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How did the Tet Offensive affect the course of the Vietnam War?

The Tet Offensive is generally seen as one of the most important single events in the war.  It affected the course of the war by badly degrading the will of the American people to fight that war.

In 1968, the US had been involved in the war for over a decade.  It had been heavily involved, with hundreds of thousands of personnel in South Vietnam, for about three years.  Americans were becoming restless.  The Johnson administration tried very hard to reassure the American public that all was well.  They argued that the enemy was on its last legs and that the war would be over soon.  When the communists launched the Tet Offensive, they destroyed the credibility of the Johnson administration.  Even though their offensive failed in military terms, it was strategically very successful.  It showed that they were not really all that close to being defeated.  That made it clear that the government had not been truthful with its people.  The American people lost faith in their government and started to push for an end to the war.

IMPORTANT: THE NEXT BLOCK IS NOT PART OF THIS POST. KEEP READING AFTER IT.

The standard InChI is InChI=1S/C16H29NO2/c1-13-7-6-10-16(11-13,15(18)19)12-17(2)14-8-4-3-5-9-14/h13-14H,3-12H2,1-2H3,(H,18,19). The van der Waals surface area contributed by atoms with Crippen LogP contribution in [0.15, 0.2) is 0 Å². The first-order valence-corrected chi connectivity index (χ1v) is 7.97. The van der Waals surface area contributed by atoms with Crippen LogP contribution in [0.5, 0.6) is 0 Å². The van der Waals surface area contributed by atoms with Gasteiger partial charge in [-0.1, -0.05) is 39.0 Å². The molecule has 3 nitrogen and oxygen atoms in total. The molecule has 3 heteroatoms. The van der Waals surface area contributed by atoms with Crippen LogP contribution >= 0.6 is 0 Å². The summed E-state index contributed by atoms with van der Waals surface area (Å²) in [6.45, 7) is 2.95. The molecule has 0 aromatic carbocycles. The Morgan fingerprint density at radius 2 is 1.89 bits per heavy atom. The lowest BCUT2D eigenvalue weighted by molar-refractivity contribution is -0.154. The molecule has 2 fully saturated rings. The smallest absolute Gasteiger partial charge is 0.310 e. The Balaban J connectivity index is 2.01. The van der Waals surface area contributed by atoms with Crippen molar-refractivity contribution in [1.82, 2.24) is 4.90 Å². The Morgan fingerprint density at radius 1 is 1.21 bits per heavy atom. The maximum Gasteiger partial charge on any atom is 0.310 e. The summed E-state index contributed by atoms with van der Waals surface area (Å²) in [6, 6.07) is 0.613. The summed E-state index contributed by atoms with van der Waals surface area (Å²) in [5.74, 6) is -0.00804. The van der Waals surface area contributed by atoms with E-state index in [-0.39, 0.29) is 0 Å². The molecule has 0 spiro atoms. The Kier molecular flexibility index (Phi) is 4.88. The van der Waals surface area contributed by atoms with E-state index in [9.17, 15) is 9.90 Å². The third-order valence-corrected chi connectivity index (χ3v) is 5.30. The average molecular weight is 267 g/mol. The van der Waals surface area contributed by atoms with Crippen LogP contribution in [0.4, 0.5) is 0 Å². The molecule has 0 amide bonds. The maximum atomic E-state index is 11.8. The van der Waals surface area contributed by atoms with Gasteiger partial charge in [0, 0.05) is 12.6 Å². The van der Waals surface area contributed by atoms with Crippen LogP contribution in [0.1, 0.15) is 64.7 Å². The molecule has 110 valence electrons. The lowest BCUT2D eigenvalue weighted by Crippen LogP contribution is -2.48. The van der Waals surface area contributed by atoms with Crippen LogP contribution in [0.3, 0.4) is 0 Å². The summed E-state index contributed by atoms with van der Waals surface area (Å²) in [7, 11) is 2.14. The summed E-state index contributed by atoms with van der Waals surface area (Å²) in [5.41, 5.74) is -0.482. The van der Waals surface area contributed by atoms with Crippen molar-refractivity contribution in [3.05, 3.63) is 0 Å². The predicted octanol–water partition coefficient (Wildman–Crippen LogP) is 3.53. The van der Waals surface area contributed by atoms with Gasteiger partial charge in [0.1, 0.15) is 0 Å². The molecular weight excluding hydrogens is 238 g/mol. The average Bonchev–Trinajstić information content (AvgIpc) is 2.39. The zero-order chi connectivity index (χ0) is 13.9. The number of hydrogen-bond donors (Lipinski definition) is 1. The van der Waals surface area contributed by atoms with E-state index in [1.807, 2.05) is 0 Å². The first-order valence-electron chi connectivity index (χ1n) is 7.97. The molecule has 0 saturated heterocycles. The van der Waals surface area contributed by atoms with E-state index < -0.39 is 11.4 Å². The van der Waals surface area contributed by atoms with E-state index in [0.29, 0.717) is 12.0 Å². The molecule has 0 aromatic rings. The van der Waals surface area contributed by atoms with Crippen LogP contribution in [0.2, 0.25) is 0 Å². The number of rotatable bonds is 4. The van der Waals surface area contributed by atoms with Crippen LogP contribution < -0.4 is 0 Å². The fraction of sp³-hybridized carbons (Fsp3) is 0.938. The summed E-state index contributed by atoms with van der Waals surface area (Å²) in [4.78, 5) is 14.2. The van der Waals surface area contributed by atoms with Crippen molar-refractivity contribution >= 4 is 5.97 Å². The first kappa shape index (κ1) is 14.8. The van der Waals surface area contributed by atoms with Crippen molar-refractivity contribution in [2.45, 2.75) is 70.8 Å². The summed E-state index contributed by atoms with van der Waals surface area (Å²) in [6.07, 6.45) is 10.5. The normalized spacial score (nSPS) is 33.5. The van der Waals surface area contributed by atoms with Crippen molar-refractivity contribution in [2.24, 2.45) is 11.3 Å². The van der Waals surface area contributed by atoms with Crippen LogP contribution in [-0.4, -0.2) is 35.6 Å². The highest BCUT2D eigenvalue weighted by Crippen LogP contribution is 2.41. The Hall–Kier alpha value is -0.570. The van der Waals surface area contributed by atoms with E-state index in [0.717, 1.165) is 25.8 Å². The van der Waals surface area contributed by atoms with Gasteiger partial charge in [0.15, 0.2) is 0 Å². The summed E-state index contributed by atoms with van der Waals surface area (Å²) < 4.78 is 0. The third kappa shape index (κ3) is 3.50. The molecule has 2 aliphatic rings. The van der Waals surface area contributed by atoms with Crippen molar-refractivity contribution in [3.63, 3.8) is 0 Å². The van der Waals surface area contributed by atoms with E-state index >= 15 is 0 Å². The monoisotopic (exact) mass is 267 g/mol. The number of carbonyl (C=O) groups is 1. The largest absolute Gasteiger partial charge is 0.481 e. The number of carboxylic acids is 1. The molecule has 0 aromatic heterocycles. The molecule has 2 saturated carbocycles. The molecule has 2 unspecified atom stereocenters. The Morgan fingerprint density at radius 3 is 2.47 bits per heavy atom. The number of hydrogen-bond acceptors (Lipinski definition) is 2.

In this way, the Tet Offensive played a very important role in changing the course of the war.

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What impact did the Tet Offensive have on the United States during the Vietnam War?

The Tet Offensive impacted the United States in the Vietnam War by convincing many Americans that the war was not going to be won and that their government had been lying to them.